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Diabatic Eddies in Idealised Channel Models

Diabatic Eddies in Idealised Channel Models
Diabatic Eddies in Idealised Channel Models
The Southern Ocean is a unique and climatically important region where mesoscale eddies are of first order importance. The circulation of the Southern Ocean controls the amount of carbon stored in the ocean and is an integral part of the worlds global overturning circulation. It is therefore of great importance to understand the dynamics of the Southern Ocean and the possible response of the overturning circulation to changing forcing i.e. climate change. Because of the role eddies play in setting that circulation, the dynamics are still not fully understood.
This thesis explores one poorly understood aspect of the Southern Ocean; dia- batic eddies. Using the Massachusetts Institute of Technology General Circulation Model (MITgcm) to set up an idealised channel we close the northern boundary which causes the Southern Ocean overturning to collapse. This is to be expected as the circulation is part of the global overturning and must be connected to the rest of the world’s ocean. We use Transformed Eulerian Mean (TEM) theory to suggest this collapse is achieved via diabatic eddies altering the effective surface buoyancy forcing. We then alter the northern boundary condition to show that diabatic eddies can be related to the northern boundary stratification. However the response of the diabatic eddies is also dependent on the surface forcing, partic- ularly the sense of the forcing: changing from fixed-fluxes to surface restoring can have dramatic effects. Surface restoring alters the dynamics of the mixed layer, eddy compensation and saturation. This suggests that when exploring Southern Ocean dynamics in regional models, the effect of the imposed boundary conditions must always be considered. Our results suggest if the background stratification is altered we may see a very different circulation in the Southern Ocean, but to what extent would also depend on the response of the atmosphere and hence the surface forcing.
Burns, Helen
219aad57-a487-43c2-b318-d3d54958c60b
Burns, Helen
219aad57-a487-43c2-b318-d3d54958c60b
Drijfhout, Sybren
a5c76079-179b-490c-93fe-fc0391aacf13

Burns, Helen (2018) Diabatic Eddies in Idealised Channel Models. University of Southampton, Doctoral Thesis, 189pp.

Record type: Thesis (Doctoral)

Abstract

The Southern Ocean is a unique and climatically important region where mesoscale eddies are of first order importance. The circulation of the Southern Ocean controls the amount of carbon stored in the ocean and is an integral part of the worlds global overturning circulation. It is therefore of great importance to understand the dynamics of the Southern Ocean and the possible response of the overturning circulation to changing forcing i.e. climate change. Because of the role eddies play in setting that circulation, the dynamics are still not fully understood.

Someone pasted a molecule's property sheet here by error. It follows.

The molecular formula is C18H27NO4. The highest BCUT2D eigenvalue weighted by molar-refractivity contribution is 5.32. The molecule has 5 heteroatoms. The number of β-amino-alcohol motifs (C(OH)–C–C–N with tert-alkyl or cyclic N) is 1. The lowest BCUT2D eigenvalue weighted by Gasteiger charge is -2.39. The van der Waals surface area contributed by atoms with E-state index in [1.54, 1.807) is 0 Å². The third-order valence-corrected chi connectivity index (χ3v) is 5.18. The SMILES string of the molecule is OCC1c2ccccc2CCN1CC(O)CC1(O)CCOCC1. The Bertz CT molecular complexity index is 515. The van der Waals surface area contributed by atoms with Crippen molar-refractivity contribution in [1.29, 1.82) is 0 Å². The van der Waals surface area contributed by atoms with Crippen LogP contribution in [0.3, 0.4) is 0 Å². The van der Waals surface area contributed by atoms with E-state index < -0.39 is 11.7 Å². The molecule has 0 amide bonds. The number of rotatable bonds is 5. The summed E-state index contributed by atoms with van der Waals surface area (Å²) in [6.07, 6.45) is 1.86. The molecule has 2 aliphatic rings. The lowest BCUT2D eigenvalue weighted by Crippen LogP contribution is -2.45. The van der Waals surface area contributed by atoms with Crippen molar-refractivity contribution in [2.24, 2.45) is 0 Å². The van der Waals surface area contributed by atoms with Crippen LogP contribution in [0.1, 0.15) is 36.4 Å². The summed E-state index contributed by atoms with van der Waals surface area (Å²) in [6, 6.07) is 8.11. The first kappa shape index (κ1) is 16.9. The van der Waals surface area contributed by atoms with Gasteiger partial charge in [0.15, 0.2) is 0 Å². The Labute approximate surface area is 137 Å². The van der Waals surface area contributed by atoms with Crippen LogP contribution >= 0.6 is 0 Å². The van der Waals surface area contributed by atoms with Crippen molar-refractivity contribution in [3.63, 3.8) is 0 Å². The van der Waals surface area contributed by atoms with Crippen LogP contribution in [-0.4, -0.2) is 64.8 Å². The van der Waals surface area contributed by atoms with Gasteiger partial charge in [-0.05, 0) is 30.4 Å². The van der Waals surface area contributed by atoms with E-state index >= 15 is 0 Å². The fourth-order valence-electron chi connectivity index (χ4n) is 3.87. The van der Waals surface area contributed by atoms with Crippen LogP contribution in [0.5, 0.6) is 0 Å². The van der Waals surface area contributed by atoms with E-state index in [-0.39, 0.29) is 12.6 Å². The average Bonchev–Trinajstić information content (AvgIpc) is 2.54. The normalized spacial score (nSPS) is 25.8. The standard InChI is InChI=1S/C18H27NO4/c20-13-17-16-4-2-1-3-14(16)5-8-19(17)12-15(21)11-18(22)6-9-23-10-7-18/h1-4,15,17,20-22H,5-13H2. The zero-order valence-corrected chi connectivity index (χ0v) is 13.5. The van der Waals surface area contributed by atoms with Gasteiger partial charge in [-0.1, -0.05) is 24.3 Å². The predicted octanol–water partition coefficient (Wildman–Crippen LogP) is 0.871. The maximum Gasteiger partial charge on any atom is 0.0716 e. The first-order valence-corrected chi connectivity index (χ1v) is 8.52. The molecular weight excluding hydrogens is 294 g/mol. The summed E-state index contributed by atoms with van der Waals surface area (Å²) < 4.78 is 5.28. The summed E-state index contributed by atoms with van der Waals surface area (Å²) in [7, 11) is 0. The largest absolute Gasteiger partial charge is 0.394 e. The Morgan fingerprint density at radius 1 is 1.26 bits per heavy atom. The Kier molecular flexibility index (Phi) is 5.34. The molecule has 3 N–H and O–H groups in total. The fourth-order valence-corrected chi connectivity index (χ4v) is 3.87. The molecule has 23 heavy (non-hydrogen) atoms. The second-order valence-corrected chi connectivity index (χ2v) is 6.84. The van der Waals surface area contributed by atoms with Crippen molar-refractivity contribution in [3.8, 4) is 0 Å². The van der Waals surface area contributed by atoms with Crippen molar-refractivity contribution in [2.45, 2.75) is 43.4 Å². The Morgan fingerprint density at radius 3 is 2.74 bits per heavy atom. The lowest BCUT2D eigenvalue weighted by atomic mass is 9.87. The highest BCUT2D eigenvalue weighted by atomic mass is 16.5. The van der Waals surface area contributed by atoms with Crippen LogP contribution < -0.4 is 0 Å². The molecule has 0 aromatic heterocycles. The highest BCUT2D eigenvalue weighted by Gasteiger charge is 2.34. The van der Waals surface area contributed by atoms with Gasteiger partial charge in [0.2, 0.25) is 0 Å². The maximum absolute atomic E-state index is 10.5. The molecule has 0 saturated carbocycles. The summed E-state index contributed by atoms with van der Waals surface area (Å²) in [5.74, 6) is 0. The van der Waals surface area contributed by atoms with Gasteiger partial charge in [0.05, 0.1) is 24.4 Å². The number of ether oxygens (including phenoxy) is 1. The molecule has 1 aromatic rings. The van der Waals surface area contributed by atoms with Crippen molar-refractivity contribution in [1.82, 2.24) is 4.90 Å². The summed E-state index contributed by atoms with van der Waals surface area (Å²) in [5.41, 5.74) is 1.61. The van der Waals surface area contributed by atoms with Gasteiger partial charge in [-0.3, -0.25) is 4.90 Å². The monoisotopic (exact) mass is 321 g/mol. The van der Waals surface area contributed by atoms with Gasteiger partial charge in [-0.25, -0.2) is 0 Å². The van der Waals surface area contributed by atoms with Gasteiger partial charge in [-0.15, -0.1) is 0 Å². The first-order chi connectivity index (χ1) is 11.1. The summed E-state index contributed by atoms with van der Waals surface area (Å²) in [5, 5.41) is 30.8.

This thesis explores one poorly understood aspect of the Southern Ocean; dia- batic eddies. Using the Massachusetts Institute of Technology General Circulation Model (MITgcm) to set up an idealised channel we close the northern boundary which causes the Southern Ocean overturning to collapse. This is to be expected as the circulation is part of the global overturning and must be connected to the rest of the world’s ocean. We use Transformed Eulerian Mean (TEM) theory to suggest this collapse is achieved via diabatic eddies altering the effective surface buoyancy forcing. We then alter the northern boundary condition to show that diabatic eddies can be related to the northern boundary stratification. However the response of the diabatic eddies is also dependent on the surface forcing, partic- ularly the sense of the forcing: changing from fixed-fluxes to surface restoring can have dramatic effects. Surface restoring alters the dynamics of the mixed layer, eddy compensation and saturation. This suggests that when exploring Southern Ocean dynamics in regional models, the effect of the imposed boundary conditions must always be considered. Our results suggest if the background stratification is altered we may see a very different circulation in the Southern Ocean, but to what extent would also depend on the response of the atmosphere and hence the surface forcing.

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Published date: 28 June 2018

Identifiers

Local EPrints ID: 424757
URI: http://eprints.soton.ac.uk/id/eprint/424757
PURE UUID: 4f7b6741-a531-4fe3-b294-6bb327d8f35e

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Date deposited: 05 Oct 2018 11:43
Last modified: 13 Mar 2019 18:10

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